Royal Trux have always been a band that use a lack of image as the one solid reference point for what they do. Since the late ’80s the noise rock filth merchants have experimented with seemingly every style imaginable, to the point where the only continuous thread throughout their body of work is the lack of one. Tonight is no different for the erstwhile avant-garde legends – having reformed a few years ago after a decade or so in the wilderness, the duo have been periodically touring ever since. A few dates into a tour that marks Royal Trux’s first trip to the UK in almost two decades – they last played Brighton in 1999 – their date with the audience of The Haunt is an impressive and utterly idiosyncratic one.
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With a new album due out later this month – one just as uncompromising as all the others, keep your eyes peeled for an upcoming review – it’s clear within minutes of tonight’s performance that the group have lost none of their edge. Aided by two touring members, tonight’s show is a short but sweet explosion of heroin drenched noise rock – though the band may be clean now, the drugged-out insanity that informed their early work remains clearly intact tonight. The band’s core duo of Jennifer Herrema and Neil Hagerty remain as striking a presence as ever; Herrema may be a world away from a traditional frontwoman – draped as she is in a curtain of wild hair, a Royal Trux hoodie thrown around her shoulders – but she’s nothing if not captivating. Hagerty likewise cuts a striking figure; stridently assaulting his guitar with an almost shocking amount of physicality, his presence tonight is as murkily provocative as the blistering guitar tone he employs.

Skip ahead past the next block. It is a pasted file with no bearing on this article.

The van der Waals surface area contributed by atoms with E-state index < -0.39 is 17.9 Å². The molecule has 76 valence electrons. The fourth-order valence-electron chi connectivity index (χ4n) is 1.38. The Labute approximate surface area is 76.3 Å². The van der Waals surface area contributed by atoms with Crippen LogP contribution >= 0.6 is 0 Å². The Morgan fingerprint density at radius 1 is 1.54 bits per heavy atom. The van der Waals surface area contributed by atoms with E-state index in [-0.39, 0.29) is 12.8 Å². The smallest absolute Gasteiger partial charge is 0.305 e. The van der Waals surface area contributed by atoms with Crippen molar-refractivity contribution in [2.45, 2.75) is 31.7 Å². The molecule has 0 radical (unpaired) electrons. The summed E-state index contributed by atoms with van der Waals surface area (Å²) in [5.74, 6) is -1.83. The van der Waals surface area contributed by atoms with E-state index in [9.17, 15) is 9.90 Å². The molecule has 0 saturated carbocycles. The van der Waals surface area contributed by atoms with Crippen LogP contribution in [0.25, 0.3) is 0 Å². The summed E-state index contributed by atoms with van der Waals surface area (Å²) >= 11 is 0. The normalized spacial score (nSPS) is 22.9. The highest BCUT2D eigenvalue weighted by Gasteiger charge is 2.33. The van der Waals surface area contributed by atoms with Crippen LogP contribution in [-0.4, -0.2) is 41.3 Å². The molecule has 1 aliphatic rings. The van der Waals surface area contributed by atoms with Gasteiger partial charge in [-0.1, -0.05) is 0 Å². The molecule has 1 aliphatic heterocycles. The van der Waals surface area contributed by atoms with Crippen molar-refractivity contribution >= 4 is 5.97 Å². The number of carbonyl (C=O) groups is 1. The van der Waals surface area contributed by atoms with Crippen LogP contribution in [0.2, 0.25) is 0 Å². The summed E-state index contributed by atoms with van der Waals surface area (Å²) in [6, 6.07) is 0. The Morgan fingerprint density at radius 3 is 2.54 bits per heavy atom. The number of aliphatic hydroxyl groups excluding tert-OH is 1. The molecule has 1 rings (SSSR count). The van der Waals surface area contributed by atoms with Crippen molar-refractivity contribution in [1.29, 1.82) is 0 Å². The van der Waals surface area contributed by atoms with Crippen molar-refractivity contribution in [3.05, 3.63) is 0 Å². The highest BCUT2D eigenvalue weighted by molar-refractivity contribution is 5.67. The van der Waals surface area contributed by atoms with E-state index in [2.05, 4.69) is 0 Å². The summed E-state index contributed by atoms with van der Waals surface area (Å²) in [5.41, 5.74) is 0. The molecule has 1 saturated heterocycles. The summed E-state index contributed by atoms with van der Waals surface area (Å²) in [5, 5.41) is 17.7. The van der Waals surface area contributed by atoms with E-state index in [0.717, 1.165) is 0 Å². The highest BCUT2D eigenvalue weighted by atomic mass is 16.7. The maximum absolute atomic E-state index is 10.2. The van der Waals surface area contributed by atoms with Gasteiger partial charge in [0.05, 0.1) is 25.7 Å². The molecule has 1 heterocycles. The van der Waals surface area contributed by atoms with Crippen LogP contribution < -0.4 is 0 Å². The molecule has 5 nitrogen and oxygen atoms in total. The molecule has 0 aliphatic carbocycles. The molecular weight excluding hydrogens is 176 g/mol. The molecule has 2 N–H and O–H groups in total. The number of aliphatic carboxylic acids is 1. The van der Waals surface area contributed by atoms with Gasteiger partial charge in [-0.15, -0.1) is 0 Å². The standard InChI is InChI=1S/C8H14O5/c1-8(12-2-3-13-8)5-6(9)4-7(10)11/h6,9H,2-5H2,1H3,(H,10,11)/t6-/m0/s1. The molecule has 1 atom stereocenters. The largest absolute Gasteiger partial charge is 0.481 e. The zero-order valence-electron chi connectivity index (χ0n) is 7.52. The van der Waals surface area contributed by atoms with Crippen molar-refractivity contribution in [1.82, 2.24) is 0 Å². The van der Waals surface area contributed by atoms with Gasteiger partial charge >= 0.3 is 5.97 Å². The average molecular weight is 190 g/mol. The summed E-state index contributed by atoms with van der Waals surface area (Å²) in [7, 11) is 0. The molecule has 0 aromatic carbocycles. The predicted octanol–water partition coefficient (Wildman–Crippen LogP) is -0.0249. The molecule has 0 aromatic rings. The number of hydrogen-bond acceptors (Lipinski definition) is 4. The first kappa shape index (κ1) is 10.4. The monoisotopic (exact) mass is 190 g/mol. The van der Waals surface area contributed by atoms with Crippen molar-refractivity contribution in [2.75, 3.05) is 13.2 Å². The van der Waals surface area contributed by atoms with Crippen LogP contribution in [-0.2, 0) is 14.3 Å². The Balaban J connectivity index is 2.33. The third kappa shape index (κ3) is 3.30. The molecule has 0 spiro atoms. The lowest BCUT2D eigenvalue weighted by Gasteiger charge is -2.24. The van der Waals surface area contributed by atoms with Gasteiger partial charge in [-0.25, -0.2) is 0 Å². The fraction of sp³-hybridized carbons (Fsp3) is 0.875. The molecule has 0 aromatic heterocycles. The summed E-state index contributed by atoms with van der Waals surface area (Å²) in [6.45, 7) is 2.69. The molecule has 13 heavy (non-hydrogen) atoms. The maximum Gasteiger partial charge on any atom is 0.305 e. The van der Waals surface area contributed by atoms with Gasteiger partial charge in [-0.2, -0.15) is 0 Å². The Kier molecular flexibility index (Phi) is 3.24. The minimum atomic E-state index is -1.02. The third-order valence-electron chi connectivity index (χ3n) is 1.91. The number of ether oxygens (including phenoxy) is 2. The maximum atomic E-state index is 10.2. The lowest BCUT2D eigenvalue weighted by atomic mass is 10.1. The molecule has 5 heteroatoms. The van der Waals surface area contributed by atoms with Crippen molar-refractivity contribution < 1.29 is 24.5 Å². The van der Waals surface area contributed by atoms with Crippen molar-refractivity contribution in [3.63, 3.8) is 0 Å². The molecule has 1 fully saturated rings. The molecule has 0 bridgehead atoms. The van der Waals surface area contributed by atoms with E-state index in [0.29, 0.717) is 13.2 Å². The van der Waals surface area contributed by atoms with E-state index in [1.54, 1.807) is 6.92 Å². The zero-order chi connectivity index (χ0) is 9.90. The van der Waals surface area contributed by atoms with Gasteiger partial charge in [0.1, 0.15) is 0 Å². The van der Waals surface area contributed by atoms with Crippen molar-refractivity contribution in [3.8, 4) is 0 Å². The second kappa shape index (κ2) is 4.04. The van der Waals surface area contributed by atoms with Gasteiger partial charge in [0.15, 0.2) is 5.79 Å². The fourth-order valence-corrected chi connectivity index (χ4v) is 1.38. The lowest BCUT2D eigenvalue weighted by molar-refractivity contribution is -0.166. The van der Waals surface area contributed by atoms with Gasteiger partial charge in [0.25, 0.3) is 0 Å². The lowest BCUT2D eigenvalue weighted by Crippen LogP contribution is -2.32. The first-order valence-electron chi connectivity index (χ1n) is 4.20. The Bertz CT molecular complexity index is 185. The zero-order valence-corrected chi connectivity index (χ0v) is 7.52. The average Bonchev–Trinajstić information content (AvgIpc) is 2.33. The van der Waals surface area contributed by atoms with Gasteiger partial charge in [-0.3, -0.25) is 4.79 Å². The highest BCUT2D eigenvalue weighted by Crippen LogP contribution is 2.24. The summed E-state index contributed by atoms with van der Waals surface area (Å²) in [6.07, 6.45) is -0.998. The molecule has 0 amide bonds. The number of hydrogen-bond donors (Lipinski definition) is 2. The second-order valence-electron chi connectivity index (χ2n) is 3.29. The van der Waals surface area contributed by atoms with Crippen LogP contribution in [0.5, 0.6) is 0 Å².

For long term fans – and the crowd is clearly mostly made up of them, if the enthusiastic reception is anything to go by – tonight’s show is no great revelation. Royal Trux continue to mine the same vein now as they did during their initial run; strung-out garage rock is the order of the day. Their sound is, and always has been, a dizzying miasma of furious scuzz-punk, fucked-up avant-garde mind invasion and dissonant outsider vibes. For those who can stomach it, it’s a potent and uncompromisingly enticing mixture. Vocals from both Hagerty and Herrema frequently teeter on the verge of the amusical, the razor-sharp blast of noise from Hagerty’s guitar likewise only just staying on the right side of the unmelodious. It’s certainly not a sound for all but rock music has always needed it’s outsiders and it’s great to see the duo are as vividly individualistic now as they’ve ever been.
It’s a set that from the off is well recieved, and for good reason. Performances aren’t tight per se – a sense of loose musicality has always been key to the band’s charms – but they are at least well rehearsed. If there’s one major strike against the band tonight, then it’s in the shockingly short set. They depart from the stage after only 45 minutes and despite numerous begging calls for more, an encore is not forthcoming. Given that the band’s record output spans numerous albums, it’s disheartening to see such a great evening cut so short. For a band as long running as Royal Trux, it doesn’t seem too much to expect comfortably over an hour at the very least; still, if the brevity of the set is the only criticism to be levelled at them then it’s the mark of a great live act.
At one point Hagerty throws the audience the finger midway through a particularly vicious riff – it’s not a sign of aggression, rather a humorous mark of irreverence and – in a strange way – it’s representative of the band’s ethos. Royal Trux are a group who have long flirted with danger; be it their well documented drug use, the raw intensity of the music or the utterly unique way they present themselves to the public, they’re a group who have long stood for a defiant, even confrontational, sense of individualism. It’s heartening, though not – it must be said – unsurprising to report that Royal Trux are every bit as true to themselves now as they’ve ever been. They’re not for everyone but they never have been. They probably don’t give a shit if you like them or not. They’re a band that have always given off the distinct impression that they make music for themselves and themselves alone – and that’s deeply admirable. It’s good to see Royal Trux back in action.